Lead Forensics
Prettys Solicitors Ipswich

Family law

Pre-Nuptial and Post-Nuptial Agreements

What is a pre-nup (also known as a pre-marital agreement), and do you need a lawyer to help you draw one up?  Prettys can give you advice over this type of financial arrangement.

A pre-nup is a document made prior to marriage in which the parties indicate how they intend their assets to be divided should they later separate or divorce.  They are most commonly seen where one party has significantly more assets than the other. Pre-nups can also record how assets acquired in the marriage will be divided.

Do I need one?

They are common for second marriages where one or both parties are keen to safeguard personal assets so that their children can inherit. Pre-nups can also be used where one party has business interests that may need to be protected, particularly if dividing that asset upon divorce affects people outside the marriage such as co-directors or employees.

What is a post-nup?

This is a document made after marriage.  It can be used where a pre-nup was intended but the parties ran out of time (see below), or, where the parties wish to record how their assets will be divided in any later separation or divorce.  A post-nup can be made at any time during a marriage and should be reviewed regularly – they can also be used to review and revise a pre-nup made before the marriage.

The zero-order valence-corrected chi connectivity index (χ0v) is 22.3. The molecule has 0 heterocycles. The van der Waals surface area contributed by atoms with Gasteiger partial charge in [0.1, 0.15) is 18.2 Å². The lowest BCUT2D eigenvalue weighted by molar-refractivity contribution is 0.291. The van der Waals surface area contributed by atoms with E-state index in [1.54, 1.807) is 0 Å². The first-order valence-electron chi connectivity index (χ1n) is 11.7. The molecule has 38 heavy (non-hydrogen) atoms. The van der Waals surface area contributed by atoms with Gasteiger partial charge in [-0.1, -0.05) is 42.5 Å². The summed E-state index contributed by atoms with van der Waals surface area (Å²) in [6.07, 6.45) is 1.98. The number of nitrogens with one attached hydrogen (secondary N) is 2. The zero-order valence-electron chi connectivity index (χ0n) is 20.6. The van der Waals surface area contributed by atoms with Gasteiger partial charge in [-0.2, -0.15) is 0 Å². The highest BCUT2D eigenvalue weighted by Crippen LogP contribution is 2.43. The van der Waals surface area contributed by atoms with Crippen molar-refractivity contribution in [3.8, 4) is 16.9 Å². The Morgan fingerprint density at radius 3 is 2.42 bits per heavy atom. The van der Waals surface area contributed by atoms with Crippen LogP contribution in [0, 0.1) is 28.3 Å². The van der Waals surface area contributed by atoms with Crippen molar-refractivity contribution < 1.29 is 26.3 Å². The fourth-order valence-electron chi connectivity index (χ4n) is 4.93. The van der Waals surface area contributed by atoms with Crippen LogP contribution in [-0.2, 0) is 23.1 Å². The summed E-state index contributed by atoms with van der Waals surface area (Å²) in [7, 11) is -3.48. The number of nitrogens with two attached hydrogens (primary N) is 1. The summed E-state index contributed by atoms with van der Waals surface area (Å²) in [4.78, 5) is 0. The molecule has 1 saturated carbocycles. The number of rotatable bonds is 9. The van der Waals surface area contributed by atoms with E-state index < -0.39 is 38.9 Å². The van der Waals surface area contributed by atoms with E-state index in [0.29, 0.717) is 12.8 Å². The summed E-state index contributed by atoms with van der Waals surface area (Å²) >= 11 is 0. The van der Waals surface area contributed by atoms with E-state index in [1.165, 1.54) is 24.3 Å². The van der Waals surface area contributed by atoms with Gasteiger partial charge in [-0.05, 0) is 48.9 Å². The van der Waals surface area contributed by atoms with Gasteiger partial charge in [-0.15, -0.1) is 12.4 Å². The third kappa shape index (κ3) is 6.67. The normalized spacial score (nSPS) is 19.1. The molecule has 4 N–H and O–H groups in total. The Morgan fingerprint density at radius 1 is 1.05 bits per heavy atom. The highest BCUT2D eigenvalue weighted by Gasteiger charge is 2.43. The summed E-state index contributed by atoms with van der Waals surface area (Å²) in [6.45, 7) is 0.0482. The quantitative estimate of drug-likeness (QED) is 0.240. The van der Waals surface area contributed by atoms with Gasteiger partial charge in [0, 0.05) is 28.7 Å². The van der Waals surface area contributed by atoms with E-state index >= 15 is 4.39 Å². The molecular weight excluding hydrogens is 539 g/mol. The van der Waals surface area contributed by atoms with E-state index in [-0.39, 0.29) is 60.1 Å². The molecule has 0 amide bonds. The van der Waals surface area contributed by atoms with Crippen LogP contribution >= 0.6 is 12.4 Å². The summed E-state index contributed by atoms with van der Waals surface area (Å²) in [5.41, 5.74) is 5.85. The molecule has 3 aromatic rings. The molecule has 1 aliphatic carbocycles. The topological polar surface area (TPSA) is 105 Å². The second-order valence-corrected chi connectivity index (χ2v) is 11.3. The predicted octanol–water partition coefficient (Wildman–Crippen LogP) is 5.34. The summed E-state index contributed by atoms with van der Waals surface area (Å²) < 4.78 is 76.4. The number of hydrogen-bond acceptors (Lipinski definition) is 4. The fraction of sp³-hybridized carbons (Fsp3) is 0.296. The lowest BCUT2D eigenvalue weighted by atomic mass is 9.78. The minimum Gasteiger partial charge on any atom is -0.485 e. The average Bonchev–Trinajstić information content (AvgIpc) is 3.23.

What is the latest a pre-nup can be signed?

The pre-nuptial agreement must not be entered into any later than 21 days before the wedding.  There are factors that improve the enforceability of a pre-nup and you should talk to us as soon as possible to ensure you have sufficient time to organise and enter into a pre-nup that you intend to be as binding as it can be upon you both.

Are pre-nups and post-nups legally binding?

Not quite.  They are of strong evidential value in a divorce, meaning that the court can consider the content, however, the judge is not bound by the document.  That said, if the prenuptial or post-nuptial document has been properly drafted by a lawyer for each party and there has been full financial disclosure, the deed carries weight and is far more likely to be considered binding on the parties by a judge subsequently, if challenged.

What should I do next?

For advice on a pre-nup or post-nup from a lawyer, contact the Prettys Family Team on 01473 232121, e-mail us here or request a call back here. Prettys work with clients in Suffok, Essex and East Anglia.


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